(Obviously I’m going to tell you anyway.)
It started a couple weeks ago when my right thumb hurt.
Actually what hurt wasn’t my thumb—it was the area just below my thumb.
And as long as I’m being completely accurate, it didn’t really hurt either. It was more like an ache ….that morphed into soreness…..into discomfort.
Anyway, it didn’t take a rocket scientist to figure out.
A pain in my back or a headache or a mark on my skin—-for years and years, every twinge, ache or pain in my body meant the same thing: I had cancer.
This was of course before I got cancer.
When I really had cancer, my body gave me no twinges or pain at all.
These days, if I get any minor aches or pains, I try to ignore them.
This time it also helped that I’ve never heard of anyone who had cancer of the thumb.
So the rocket scientist in me kicked in with an immediate diagnosis: too much clicking, too much texting—clearly I have carpal tunnel syndrome.
The cure was equally obvious.
I switched the mouse to the other side of my keyboard— and started clicking and texting with my left hand.
A few days passed.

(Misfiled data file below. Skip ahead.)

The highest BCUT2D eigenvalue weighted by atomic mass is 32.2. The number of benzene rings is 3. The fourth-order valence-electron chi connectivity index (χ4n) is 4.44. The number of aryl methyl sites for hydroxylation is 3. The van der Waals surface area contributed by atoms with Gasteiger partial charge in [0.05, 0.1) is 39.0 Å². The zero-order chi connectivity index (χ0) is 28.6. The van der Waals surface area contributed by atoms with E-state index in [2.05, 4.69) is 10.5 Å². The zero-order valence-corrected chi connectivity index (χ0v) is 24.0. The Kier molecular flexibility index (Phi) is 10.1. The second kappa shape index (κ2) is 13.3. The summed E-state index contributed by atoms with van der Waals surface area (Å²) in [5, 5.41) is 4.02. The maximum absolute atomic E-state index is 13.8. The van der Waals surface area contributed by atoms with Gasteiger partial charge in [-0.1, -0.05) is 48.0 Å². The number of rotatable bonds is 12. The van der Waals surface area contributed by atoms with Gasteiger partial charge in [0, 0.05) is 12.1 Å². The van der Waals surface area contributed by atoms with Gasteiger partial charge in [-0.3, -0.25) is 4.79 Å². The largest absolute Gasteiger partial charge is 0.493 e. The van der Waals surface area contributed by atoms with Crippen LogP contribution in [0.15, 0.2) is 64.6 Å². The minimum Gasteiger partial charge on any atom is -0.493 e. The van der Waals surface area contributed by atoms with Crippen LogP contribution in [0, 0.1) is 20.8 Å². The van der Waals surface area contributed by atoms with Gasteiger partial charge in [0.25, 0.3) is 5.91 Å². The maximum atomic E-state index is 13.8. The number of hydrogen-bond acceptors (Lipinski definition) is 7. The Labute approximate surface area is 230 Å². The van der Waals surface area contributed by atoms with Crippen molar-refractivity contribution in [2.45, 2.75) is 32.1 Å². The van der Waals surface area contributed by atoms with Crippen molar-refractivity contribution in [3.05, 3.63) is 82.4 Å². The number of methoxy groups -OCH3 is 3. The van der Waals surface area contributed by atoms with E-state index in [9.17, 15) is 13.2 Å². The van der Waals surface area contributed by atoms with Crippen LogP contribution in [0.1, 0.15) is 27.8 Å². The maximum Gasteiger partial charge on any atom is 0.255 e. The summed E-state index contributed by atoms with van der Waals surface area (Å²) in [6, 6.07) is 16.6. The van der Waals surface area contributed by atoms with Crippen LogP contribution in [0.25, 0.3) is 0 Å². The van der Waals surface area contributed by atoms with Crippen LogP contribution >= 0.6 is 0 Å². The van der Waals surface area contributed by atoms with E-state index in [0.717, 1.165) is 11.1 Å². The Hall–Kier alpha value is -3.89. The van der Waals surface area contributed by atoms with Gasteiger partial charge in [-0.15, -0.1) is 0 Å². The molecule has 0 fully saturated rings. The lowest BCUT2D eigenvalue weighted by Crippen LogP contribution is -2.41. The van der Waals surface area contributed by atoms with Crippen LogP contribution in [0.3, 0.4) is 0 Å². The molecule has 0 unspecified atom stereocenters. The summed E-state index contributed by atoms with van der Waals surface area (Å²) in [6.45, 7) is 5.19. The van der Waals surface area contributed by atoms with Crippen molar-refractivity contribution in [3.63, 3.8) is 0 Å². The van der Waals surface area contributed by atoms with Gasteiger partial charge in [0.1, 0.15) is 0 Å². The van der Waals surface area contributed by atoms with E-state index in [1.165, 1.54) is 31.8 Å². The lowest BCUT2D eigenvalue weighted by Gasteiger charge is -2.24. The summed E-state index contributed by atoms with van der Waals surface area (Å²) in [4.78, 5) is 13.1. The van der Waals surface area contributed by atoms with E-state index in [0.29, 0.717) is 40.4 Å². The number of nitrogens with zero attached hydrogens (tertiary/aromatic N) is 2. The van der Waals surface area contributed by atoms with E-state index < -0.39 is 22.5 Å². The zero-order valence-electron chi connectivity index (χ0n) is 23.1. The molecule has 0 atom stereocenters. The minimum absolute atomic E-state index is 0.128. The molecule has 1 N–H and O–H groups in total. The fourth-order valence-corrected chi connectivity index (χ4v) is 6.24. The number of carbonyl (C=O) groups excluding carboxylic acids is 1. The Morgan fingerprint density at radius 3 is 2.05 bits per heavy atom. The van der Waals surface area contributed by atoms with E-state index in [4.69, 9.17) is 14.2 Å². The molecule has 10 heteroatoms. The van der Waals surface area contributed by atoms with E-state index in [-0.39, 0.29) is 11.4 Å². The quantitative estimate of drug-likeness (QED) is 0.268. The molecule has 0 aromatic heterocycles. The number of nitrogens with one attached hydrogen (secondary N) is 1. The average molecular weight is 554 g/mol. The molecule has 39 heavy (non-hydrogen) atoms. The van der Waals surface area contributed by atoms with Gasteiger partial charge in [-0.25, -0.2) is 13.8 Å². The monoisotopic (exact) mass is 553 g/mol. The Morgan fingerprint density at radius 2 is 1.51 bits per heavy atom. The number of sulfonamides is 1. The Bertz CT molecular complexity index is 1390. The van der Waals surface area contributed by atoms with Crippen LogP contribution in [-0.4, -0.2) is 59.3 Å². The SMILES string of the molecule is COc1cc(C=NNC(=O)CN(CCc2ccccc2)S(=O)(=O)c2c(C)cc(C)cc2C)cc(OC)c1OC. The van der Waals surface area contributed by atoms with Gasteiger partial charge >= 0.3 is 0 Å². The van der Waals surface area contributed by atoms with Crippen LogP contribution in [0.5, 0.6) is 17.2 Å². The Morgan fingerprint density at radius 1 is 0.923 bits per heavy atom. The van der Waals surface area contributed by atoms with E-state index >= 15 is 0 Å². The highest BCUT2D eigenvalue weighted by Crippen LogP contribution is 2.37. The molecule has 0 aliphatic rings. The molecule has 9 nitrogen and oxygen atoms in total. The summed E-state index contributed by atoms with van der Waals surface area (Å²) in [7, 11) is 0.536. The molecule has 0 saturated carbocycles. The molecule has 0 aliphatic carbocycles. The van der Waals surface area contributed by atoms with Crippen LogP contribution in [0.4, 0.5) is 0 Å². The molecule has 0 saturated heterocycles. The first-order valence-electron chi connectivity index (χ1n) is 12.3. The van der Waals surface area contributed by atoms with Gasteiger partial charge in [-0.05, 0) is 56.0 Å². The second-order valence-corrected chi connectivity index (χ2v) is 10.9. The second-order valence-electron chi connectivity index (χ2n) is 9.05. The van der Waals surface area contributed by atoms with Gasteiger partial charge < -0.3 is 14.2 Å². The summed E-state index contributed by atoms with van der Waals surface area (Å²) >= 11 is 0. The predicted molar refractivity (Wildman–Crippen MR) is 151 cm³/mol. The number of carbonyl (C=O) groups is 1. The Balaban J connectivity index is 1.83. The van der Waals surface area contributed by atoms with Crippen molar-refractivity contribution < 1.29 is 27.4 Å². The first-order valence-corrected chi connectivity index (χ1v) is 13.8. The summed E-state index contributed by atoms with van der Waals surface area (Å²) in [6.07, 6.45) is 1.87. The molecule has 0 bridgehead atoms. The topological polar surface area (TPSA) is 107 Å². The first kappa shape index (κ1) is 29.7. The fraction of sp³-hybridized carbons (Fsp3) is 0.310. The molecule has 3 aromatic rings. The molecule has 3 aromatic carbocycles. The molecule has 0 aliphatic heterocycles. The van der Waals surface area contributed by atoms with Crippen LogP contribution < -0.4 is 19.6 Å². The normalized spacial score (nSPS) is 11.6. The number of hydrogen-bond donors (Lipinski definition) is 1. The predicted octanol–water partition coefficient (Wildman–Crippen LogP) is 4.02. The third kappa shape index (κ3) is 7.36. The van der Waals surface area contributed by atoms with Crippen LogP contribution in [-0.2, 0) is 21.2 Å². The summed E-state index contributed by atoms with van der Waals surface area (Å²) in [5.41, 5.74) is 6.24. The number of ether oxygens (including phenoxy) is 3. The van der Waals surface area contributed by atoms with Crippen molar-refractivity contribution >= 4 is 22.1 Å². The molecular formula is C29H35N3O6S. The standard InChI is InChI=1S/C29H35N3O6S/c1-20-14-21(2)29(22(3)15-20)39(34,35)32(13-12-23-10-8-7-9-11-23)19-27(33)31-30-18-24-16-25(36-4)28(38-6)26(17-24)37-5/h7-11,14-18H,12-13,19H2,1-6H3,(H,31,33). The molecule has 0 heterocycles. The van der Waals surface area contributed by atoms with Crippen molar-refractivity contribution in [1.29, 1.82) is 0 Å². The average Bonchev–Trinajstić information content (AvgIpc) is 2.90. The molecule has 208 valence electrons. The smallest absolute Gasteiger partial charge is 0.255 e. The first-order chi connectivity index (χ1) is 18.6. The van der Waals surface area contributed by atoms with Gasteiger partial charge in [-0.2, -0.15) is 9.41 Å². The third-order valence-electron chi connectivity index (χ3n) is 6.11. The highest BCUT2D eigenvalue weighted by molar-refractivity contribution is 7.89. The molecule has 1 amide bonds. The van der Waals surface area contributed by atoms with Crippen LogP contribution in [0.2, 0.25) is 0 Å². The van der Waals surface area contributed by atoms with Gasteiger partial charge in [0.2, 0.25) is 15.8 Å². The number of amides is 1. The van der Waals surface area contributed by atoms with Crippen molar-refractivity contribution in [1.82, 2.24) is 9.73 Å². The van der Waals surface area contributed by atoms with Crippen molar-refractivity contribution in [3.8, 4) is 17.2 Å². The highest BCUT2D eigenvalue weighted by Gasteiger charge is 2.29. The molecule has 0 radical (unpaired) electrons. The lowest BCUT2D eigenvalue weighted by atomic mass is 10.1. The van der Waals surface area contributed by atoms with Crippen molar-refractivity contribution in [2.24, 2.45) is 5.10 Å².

My right thumb still ached.
I remained hopeful….until my left thumb started to ache, too.
Cancer seemed even less logical. So did carpal tunnel. So did rocket science.
And since all Jewish mothers are certified to practice medicine, I came up with a new diagnosis: tension.
I already have a major case of TMJ; I practically have lockjaw when I wake up in the morning.
And I don’t just clench my teeth; I’ve also noticed I wake up with my fists clenched, too.
Now the socks are starting to make sense, right?
For TMJ you get a nightguard for your teeth; the socks are a nightguard for my hands so I can’t clench them in my sleep.
I’m nothing if not creative.
I wore the socks on my hands every night.
It turns out– creativity is not rocket science.
Finally I went to a doctor.
I had no idea there were doctors who just handle hands.
He examined my hands; he took x-rays.
I was pretty sure it wouldn’t be cancer; but it could still be life– threatening.
As in: no more texting… no more typing…. No more life as I know it.
Though the doc says I have a mild case, his diagnosis was still a game-changer—not physically, but mentally:
I always assumed arthritis is an ailment for old people….which clearly doesn’t include me.
But, hey, there’s supposed to be a lesson in every experience.
So what did I end up learning from this?
It’s not rocket science.
I learned to keep my socks on my feet.